Interstates In Florida Aren't Going One Way (For Now), Despite The Insane Hurricane Irma Traffic

Image: Google Maps
Image: Google Maps

Hurricane Irma is due to make landfall in Florida around 8 a.m. Sunday morning, which means at this very moment a lot of people are in their cars fleeing. Florida authorities have so far not made interstates one-way roads north, despite (currently) a lot of traffic jams from Orlando to Atlanta. Why? It’s a little complicated.

The simplest explanation is the most obvious: Florida Gov. Rick Scott said Friday that they needed the southbound lanes clear for emergency vehicles and convoys of supplies heading south for those that couldn’t evacuate.

But, beyond that, are the sheer logistics of it, since it would take a huge number of state troopers and other law enforcement to implement. Officials are in part making a bet that some traffic congestion northward now is bearable, compared to the potential alternatives, which is a driver or multiple drivers going the wrong way.

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From The Miami Herald:

The Florida Department of Transportation noted, too, that it would require substantial manpower from the state Highway Patrol and local law enforcement to guide traffic and ensure no one went the wrong way on exit or entrance ramps. They say those duties would take troopers and officers away from other preparation plans.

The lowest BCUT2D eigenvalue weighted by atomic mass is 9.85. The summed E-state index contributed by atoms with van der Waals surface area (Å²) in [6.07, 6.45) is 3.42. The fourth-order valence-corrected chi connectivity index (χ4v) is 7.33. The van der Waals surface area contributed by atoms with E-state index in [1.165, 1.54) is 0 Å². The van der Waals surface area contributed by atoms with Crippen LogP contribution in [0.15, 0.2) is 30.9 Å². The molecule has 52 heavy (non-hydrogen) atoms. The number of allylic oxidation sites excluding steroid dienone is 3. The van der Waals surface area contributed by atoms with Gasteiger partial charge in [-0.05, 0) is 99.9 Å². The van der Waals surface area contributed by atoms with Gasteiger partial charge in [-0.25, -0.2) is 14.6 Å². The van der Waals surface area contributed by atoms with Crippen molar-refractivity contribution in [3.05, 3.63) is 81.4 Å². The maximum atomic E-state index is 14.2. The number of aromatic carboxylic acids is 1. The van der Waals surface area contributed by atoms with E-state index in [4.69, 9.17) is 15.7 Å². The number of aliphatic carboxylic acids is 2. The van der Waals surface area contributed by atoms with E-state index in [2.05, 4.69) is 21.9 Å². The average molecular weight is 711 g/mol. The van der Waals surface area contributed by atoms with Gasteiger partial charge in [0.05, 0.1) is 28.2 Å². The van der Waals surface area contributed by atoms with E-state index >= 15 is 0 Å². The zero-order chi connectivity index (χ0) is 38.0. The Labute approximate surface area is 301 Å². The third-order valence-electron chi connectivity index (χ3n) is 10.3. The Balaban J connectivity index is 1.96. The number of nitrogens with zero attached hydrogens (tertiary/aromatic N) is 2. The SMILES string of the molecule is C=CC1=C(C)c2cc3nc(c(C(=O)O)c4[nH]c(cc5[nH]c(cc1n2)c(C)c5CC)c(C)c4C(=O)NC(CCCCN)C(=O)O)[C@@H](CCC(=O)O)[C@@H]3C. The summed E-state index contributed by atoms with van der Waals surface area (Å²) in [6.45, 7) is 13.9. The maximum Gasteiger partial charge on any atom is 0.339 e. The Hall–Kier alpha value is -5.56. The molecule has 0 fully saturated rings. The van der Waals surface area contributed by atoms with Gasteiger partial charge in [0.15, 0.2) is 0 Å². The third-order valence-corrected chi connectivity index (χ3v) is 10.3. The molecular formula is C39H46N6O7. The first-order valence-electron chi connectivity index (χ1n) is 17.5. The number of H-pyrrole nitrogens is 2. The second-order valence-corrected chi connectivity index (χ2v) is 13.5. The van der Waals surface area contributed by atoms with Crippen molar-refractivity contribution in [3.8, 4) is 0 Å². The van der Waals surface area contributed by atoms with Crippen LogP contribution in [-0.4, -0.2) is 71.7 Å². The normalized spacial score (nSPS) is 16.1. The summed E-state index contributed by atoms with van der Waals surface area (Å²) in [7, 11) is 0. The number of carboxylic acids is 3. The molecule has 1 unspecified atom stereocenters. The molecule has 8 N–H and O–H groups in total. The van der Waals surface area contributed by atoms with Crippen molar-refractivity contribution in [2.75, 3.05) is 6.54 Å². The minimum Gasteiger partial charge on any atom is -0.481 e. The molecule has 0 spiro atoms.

State officials are constantly monitoring traffic flows on Florida’s main highways using a bank of video monitors at the state Emergency Operations Center in Tallahassee. Real-time traffic information for the public is available at fl511.com.

DOT Director Mike Dew told the Herald/Times Friday morning that “traffic is continuing to flow,” even with “pockets of congestion.”

“Right now, there’s no need for contraflow because everything has continued to flow,” he said. “We’re focused on making sure traffic continues to flow and we’re working closely with law enforcement to make sure that that happens.”

All of which means that the situation could always change. Officially referred to as contraflow, the reversing of lanes from one direction to the opposite is set to begin on at least one interstate in Georgia. Authorities there have said that beginning Saturday morning Interstate 16 will be westbound-only from Savannah to Dublin, a stretch of about 117 miles.

Be safe out there, everyone.

News Editor at Jalopnik. 2008 Honda Fit Sport.

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DISCUSSION

thinkssmiles
Think! aka anotherburner111122223333

I didn’t really see the answer to 2 questions:

- Is there even a plan in place for contraflow? If there isn’t a plan, then not putting one in place half assed now is probably an OK decision.

- If there is, why would this not be the time to implement it? Under what other possible situation would it be more beneficial to put troopers on this task versus “other preperation plans”?*

*Creative answers welcomed